It is widely recognized that the air–sea coupled phenomenon known as the El Niño–Southern Oscillation (ENSO) has climatological impacts in regions far removed from the tropical Pacific. Perhaps the most well known of these remote impacts, generally designated as “teleconnections,” are the changed atmospheric circulation over the northern Pacific and North America region and the associated sea surface temperature (SST) anomalies in the North Pacific (Wallace and Gutzler 1981; Deser and Blackmon 1995; Lau 1997). It has also been noted that SSTs in the Indian and Atlantic Oceans and near-surface air temperatures at land stations in the Tropics are also usually above normal when SSTs in the central and eastern Pacific are above normal (Chiu and Newell 1983; Pan and Oort 1983; Kiladis and Diaz 1989; Yulaeva and Wallace 1994; Tourre and White 1995; Lanzante 1996; Enfield and Mayer 1997). These changed surface temperatures are, in turn, associated with drought conditions in the northeast region of Brazil (Hastenrath et al. 1987) and in India (Rasmusson and Carpenter 1983; Wu and Hastenrath 1986).

A number of these authors have noted that SST anomalies in the Indian Ocean and the northern part of the tropical Atlantic generally lag those in the Pacific, thus suggesting that the warming in the oceans remote to the Pacific is related to forcing from the Pacific. Since the Indian and Atlantic Oceans are not directly connected to the Pacific Ocean, the explanation for these remote connections may lie in the “atmospheric bridge” mechanism considered by Lau and Nath (1996). This mechanism entails the forcing of the remote atmospheric circulation by the SST anomalies in the tropical Pacific, and the ensuing response of the remote oceans to such atmospheric changes. In this paper, it is our goal to document the processes that are responsible for these ENSO-induced SST anomalies in the remote tropical ocean basins. To do this, we will use over 40 yr of ship observations and 10–15 yr of satellite data to explore the nature of these remote tropical SST anomalies.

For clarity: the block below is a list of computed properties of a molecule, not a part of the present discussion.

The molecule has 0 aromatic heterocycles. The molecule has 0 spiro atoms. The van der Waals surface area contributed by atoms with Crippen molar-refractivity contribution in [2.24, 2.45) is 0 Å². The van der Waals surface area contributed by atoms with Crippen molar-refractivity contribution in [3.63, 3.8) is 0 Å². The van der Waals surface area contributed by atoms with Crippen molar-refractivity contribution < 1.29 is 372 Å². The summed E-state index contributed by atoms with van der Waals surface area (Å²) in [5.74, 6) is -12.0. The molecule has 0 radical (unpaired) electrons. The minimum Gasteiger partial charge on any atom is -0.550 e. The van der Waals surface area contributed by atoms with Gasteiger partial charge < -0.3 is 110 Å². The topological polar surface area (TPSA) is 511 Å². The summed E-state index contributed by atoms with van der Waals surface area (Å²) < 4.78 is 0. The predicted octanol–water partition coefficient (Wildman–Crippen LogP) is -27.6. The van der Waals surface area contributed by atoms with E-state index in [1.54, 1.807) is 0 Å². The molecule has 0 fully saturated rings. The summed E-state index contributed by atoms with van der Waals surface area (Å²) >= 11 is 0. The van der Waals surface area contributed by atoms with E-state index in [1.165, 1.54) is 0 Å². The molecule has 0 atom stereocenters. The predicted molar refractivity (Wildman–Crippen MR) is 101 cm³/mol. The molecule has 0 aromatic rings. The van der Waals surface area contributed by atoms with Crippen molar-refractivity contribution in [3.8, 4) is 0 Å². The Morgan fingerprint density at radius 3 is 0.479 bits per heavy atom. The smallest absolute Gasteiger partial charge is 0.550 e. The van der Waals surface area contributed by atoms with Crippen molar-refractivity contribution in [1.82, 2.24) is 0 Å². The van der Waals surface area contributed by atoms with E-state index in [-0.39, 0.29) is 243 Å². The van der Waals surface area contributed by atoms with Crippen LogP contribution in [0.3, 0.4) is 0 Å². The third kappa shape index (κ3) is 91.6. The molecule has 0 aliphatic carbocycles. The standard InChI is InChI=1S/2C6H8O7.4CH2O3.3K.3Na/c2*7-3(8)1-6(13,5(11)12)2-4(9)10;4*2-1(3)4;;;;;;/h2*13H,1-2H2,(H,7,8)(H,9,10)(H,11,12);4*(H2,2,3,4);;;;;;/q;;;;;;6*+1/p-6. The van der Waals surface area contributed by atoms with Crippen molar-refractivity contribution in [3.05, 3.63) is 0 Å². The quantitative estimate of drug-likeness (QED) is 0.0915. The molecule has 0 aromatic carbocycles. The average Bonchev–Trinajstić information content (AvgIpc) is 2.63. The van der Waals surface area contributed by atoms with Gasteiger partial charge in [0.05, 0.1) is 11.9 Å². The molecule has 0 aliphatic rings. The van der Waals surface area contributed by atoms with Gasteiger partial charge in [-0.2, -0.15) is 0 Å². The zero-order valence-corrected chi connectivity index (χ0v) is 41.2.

In the next section we define our ENSO index as well as the remote regions that have prominent teleconnections in SST. Section 3 provides an overview of the changes in tropical circulation associated with ENSO. Section 4 gives a region-by-region analysis of the remote changes in climate that are correlated with the ENSO index. Particular emphasis will be given to the changes in cloud cover and evaporation from the ocean that are correlated with the ENSO index. Section 5 describes a quantitative test of whether the observed anomalies in the ENSO-related net heat flux into the ocean are capable of explaining the lagged SST anomalies observed in these basins. Section 6 provides a brief summary of the main findings.

2. Correlation structure between remote surface temperatures and ENSO